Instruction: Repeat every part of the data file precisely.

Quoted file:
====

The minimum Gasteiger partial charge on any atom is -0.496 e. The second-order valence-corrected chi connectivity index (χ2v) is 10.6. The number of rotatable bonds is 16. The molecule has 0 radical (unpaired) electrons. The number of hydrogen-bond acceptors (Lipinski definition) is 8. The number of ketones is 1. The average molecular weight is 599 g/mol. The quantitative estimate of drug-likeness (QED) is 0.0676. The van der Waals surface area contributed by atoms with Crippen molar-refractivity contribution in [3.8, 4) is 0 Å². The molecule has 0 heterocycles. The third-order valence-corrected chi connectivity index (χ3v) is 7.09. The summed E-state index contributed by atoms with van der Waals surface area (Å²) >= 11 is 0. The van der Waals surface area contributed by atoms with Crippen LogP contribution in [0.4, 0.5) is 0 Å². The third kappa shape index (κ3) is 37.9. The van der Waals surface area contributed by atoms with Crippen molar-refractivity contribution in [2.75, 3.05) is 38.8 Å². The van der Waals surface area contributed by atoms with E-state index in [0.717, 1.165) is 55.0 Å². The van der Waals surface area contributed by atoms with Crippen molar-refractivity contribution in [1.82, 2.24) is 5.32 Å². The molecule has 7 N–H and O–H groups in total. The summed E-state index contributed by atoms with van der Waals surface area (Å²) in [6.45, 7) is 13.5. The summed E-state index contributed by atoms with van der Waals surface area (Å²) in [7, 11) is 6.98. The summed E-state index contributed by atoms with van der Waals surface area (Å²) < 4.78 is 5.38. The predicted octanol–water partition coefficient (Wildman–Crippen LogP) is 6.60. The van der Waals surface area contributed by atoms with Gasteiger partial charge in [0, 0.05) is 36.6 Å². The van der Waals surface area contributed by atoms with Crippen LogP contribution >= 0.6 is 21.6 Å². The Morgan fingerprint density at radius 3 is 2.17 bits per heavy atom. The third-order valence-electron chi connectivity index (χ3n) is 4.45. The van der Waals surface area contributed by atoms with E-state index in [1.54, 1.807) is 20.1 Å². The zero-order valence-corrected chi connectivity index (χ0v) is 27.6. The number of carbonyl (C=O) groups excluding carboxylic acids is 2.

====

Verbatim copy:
The minimum Gasteiger partial charge on any atom is -0.496 e. The second-order valence-corrected chi connectivity index (χ2v) is 10.6. The number of rotatable bonds is 16. The molecule has 0 radical (unpaired) electrons. The number of hydrogen-bond acceptors (Lipinski definition) is 8. The number of ketones is 1. The average molecular weight is 599 g/mol. The quantitative estimate of drug-likeness (QED) is 0.0676. The van der Waals surface area contributed by atoms with Crippen molar-refractivity contribution in [3.8, 4) is 0 Å². The molecule has 0 heterocycles. The third-order valence-corrected chi connectivity index (χ3v) is 7.09. The summed E-state index contributed by atoms with van der Waals surface area (Å²) >= 11 is 0. The van der Waals surface area contributed by atoms with Crippen LogP contribution in [0.4, 0.5) is 0 Å². The third kappa shape index (κ3) is 37.9. The van der Waals surface area contributed by atoms with Crippen molar-refractivity contribution in [2.75, 3.05) is 38.8 Å². The van der Waals surface area contributed by atoms with E-state index in [0.717, 1.165) is 55.0 Å². The van der Waals surface area contributed by atoms with Crippen molar-refractivity contribution in [1.82, 2.24) is 5.32 Å². The molecule has 7 N–H and O–H groups in total. The summed E-state index contributed by atoms with van der Waals surface area (Å²) in [6.45, 7) is 13.5. The summed E-state index contributed by atoms with van der Waals surface area (Å²) in [7, 11) is 6.98. The summed E-state index contributed by atoms with van der Waals surface area (Å²) < 4.78 is 5.38. The predicted octanol–water partition coefficient (Wildman–Crippen LogP) is 6.60. The van der Waals surface area contributed by atoms with Gasteiger partial charge in [0, 0.05) is 36.6 Å². The van der Waals surface area contributed by atoms with Crippen LogP contribution >= 0.6 is 21.6 Å². The Morgan fingerprint density at radius 3 is 2.17 bits per heavy atom. The third-order valence-electron chi connectivity index (χ3n) is 4.45. The van der Waals surface area contributed by atoms with E-state index in [1.54, 1.807) is 20.1 Å². The zero-order valence-corrected chi connectivity index (χ0v) is 27.6. The number of carbonyl (C=O) groups excluding carboxylic acids is 2.